(August 10, 1963 - living) U.K. - U.S.A.
Born in South Godstone, Southern England, to a middle-class Irish Catholic family, he earned his undergraduate degree in modern history and modern languages at Oxford University, where he was Chair of the Oxford Union, the university's famed debating society.
Winner of a prestigious Harkness Fellowship, Sullivan went to the US and earned a master's degree in public administration and a PhD in political science at Harvard University. While a postgraduate, Sullivan embarked on a freelance writing career that led him in 1990 to a position as Washington columnist for Esquire magazine, and in 1991, at the precocious age of 28, to the editorship of The New Republic.
Sullivan introduced the magazine's readers to cultural politics, authored several pieces on gay and lesbian topics. In 1996, Sullivan stepped down as editor to devote more attention to his writing. Sullivan also publicly announced his HIV-positive status.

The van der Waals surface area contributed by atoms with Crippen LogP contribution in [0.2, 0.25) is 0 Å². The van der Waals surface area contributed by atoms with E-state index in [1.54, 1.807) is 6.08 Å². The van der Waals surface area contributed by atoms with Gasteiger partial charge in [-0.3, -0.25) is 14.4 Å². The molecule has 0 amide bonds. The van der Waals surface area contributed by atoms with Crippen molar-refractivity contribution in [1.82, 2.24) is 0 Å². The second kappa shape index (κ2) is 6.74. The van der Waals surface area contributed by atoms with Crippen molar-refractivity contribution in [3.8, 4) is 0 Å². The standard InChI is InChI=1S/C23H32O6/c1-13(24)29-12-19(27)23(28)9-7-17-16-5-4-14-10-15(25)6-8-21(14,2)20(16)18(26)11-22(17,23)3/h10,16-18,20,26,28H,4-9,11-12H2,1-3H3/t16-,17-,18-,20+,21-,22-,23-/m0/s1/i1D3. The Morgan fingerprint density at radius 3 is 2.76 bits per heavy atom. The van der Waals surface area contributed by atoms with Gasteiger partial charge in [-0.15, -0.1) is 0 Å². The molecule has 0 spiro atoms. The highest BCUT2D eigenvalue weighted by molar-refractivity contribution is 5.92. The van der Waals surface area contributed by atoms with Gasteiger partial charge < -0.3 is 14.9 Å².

He has spoken out against "outing" and remains an active communicvant in the Catholic Church. He has recommended same-sex marriage for gay men as an "essential civilising activity", and was among the first to express hope for "the end of AIDS" after the breakthroughs of multiple drug treatements beginning in 1996.
- Virtually Normal: an Argument about Homosexuality (1995)
- Same-sex Marriage: Pro and Con (1997, editor)
- Love Undetectable: Notes on Friendship, Sex, and Survival (1998)